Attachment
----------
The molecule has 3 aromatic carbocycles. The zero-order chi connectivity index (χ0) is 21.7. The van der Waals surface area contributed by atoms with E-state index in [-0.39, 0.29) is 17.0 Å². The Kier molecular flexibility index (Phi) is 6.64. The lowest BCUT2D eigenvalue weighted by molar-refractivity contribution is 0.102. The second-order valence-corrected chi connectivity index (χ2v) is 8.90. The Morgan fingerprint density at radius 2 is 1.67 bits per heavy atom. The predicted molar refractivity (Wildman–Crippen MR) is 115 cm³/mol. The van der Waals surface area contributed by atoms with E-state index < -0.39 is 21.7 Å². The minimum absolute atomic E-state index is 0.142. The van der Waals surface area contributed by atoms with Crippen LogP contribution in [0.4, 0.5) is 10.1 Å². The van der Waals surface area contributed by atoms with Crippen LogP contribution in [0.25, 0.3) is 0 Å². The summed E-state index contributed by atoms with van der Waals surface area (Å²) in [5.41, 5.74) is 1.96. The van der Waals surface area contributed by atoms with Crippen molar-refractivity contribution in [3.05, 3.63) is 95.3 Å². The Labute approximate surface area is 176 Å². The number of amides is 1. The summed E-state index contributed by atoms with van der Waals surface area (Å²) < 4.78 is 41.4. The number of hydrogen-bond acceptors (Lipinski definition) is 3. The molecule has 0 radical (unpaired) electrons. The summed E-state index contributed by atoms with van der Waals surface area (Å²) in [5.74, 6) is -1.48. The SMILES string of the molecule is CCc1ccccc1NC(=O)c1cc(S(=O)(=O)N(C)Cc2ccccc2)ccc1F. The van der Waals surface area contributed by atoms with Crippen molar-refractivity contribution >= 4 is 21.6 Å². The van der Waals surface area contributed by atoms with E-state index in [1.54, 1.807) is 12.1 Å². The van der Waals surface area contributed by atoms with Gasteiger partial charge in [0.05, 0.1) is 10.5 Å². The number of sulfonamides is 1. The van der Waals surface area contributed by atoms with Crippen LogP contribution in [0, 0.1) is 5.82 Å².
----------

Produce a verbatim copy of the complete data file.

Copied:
The molecule has 3 aromatic carbocycles. The zero-order chi connectivity index (χ0) is 21.7. The van der Waals surface area contributed by atoms with E-state index in [-0.39, 0.29) is 17.0 Å². The Kier molecular flexibility index (Phi) is 6.64. The lowest BCUT2D eigenvalue weighted by molar-refractivity contribution is 0.102. The second-order valence-corrected chi connectivity index (χ2v) is 8.90. The Morgan fingerprint density at radius 2 is 1.67 bits per heavy atom. The predicted molar refractivity (Wildman–Crippen MR) is 115 cm³/mol. The van der Waals surface area contributed by atoms with E-state index < -0.39 is 21.7 Å². The minimum absolute atomic E-state index is 0.142. The van der Waals surface area contributed by atoms with Crippen LogP contribution in [0.4, 0.5) is 10.1 Å². The van der Waals surface area contributed by atoms with Crippen LogP contribution in [0.25, 0.3) is 0 Å². The summed E-state index contributed by atoms with van der Waals surface area (Å²) in [5.41, 5.74) is 1.96. The van der Waals surface area contributed by atoms with Crippen molar-refractivity contribution in [3.05, 3.63) is 95.3 Å². The Labute approximate surface area is 176 Å². The number of amides is 1. The summed E-state index contributed by atoms with van der Waals surface area (Å²) < 4.78 is 41.4. The number of hydrogen-bond acceptors (Lipinski definition) is 3. The molecule has 0 radical (unpaired) electrons. The summed E-state index contributed by atoms with van der Waals surface area (Å²) in [5.74, 6) is -1.48. The SMILES string of the molecule is CCc1ccccc1NC(=O)c1cc(S(=O)(=O)N(C)Cc2ccccc2)ccc1F. The van der Waals surface area contributed by atoms with Crippen molar-refractivity contribution >= 4 is 21.6 Å². The van der Waals surface area contributed by atoms with E-state index in [1.54, 1.807) is 12.1 Å². The van der Waals surface area contributed by atoms with Gasteiger partial charge in [0.05, 0.1) is 10.5 Å². The number of sulfonamides is 1. The van der Waals surface area contributed by atoms with Crippen LogP contribution in [0, 0.1) is 5.82 Å².